# 1-liners Python

• My maybe best:

``````def isStrobogrammatic(self, num):
return all(num[i] + num[~i] in '696 00 11 88' for i in range(len(num)/2+1))
``````

Some others:

``````def isStrobogrammatic(self, num):
return all(c + d in '696 00 11 88' for c, d in zip(num, num[::-1]))

def isStrobogrammatic(self, num):
return all(num[i] + num[~i] in '696 00 11 88' for i in range(len(num)))

def isStrobogrammatic(self, num):
return all(map('696 00 11 88'.count, map(operator.add, num, num[::-1])))

def isStrobogrammatic(self, num):
return all(p in '696 00 11 88' for p in map(operator.add, num, num[::-1]))

def isStrobogrammatic(self, num):
return set(map(operator.add, num, num[::-1])) <= set('69 96 00 11 88'.split())

def isStrobogrammatic(self, num):
return set(map(operator.add, num, num[::-1])) <= {'69', '96', '00', '11', '88'}

def isStrobogrammatic(self, num):
return set(map(''.join, zip(num, num[::-1]))) <= {'69', '96', '00', '11', '88'}``````

• omg...never think of using ~i !!

• yep! so cooool! You remind me what 2's complement should be ha, fantastic!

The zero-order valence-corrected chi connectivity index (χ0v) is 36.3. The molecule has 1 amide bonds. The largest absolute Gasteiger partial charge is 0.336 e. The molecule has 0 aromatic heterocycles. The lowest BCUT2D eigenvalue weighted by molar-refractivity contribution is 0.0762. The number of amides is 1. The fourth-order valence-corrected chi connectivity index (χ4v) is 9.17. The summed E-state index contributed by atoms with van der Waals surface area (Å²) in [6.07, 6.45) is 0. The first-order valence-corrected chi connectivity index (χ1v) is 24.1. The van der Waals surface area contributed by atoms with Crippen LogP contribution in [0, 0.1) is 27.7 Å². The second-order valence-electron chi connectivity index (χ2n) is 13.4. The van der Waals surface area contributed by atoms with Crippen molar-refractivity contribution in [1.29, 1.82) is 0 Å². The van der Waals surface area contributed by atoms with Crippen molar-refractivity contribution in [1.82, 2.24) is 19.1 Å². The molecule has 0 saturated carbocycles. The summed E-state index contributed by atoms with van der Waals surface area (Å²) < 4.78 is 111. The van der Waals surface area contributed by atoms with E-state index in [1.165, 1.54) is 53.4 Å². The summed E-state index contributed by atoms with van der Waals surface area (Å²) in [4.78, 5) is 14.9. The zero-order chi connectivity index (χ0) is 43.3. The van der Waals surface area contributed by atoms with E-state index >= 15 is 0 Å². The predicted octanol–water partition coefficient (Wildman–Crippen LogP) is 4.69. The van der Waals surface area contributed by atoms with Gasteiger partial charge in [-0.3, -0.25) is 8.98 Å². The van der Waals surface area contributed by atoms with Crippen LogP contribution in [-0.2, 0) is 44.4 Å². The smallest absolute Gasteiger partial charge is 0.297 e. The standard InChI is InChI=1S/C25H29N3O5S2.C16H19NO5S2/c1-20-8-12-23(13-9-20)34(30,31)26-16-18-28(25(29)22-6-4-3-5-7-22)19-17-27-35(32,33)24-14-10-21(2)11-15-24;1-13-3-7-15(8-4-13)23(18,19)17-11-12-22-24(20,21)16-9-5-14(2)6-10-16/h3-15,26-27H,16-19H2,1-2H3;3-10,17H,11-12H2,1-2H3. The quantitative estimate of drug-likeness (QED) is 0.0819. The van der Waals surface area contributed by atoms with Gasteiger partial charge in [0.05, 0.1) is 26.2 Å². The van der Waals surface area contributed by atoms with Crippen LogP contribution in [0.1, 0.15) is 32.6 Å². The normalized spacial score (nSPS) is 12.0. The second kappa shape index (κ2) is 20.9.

• i & ~i, the idea is really awesome!!

• Do they require python 3.0 to run? My python 2.7 always complains "TypeError: 'dict' object is not callable" for the last five solutions.

• @iwatch LeetCode uses 2.7 (see the FAQ), so they do work there. No idea what you're doing. There's not a single dict involved in those solutions.

• After I restarted my python interpreter, the error message is gone. No idea what happened

• Oh yes. `~` trick is awesome. Always have new insights from your code here.

• We got similar solution again! and `len(n) + 1 >> 1` can save one iteration in even number case ;) Actually I leaned "~i" technique from a median related question you posted.

This is mine:
`all([n[i] + n[~i] in "11 88 00 696" for i in range(len(n) + 1 >> 1)])`

• @zhongyuan9817 Oh, right, I should've used `(len(num)+1)/2`. Using `>>` is slightly shorter but I can never remember all the operator precedences :-)

• @StefanPochmann Hi, thanks for the nice solution. I am wondering what does ~ really mean in array indexing?

• @StefanPochmann Hi, I found the nice answer on StackOverflow. For example, the table is like this:

i ~i
0 -1
1 -2
2 -3
3 -4
4 -5
5 -6